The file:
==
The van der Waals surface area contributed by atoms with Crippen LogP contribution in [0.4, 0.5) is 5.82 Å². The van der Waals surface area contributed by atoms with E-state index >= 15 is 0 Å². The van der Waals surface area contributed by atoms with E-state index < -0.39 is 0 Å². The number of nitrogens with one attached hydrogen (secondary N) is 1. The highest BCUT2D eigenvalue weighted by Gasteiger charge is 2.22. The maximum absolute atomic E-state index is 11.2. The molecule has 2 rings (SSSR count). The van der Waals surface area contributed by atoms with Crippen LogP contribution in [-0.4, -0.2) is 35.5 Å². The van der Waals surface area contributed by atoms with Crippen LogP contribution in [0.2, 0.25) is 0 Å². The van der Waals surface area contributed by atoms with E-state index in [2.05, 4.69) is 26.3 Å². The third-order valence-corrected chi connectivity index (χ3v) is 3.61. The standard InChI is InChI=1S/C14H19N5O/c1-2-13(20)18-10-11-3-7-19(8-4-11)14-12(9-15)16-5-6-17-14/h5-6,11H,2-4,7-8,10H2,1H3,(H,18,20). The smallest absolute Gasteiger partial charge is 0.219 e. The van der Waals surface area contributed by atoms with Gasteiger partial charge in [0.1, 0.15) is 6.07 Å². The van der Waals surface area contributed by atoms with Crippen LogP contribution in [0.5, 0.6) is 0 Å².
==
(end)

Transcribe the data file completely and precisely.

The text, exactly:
The van der Waals surface area contributed by atoms with Crippen LogP contribution in [0.4, 0.5) is 5.82 Å². The van der Waals surface area contributed by atoms with E-state index >= 15 is 0 Å². The van der Waals surface area contributed by atoms with E-state index < -0.39 is 0 Å². The number of nitrogens with one attached hydrogen (secondary N) is 1. The highest BCUT2D eigenvalue weighted by Gasteiger charge is 2.22. The maximum absolute atomic E-state index is 11.2. The molecule has 2 rings (SSSR count). The van der Waals surface area contributed by atoms with Crippen LogP contribution in [-0.4, -0.2) is 35.5 Å². The van der Waals surface area contributed by atoms with Crippen LogP contribution in [0.2, 0.25) is 0 Å². The van der Waals surface area contributed by atoms with E-state index in [2.05, 4.69) is 26.3 Å². The third-order valence-corrected chi connectivity index (χ3v) is 3.61. The standard InChI is InChI=1S/C14H19N5O/c1-2-13(20)18-10-11-3-7-19(8-4-11)14-12(9-15)16-5-6-17-14/h5-6,11H,2-4,7-8,10H2,1H3,(H,18,20). The smallest absolute Gasteiger partial charge is 0.219 e. The van der Waals surface area contributed by atoms with Gasteiger partial charge in [0.1, 0.15) is 6.07 Å². The van der Waals surface area contributed by atoms with Crippen LogP contribution in [0.5, 0.6) is 0 Å².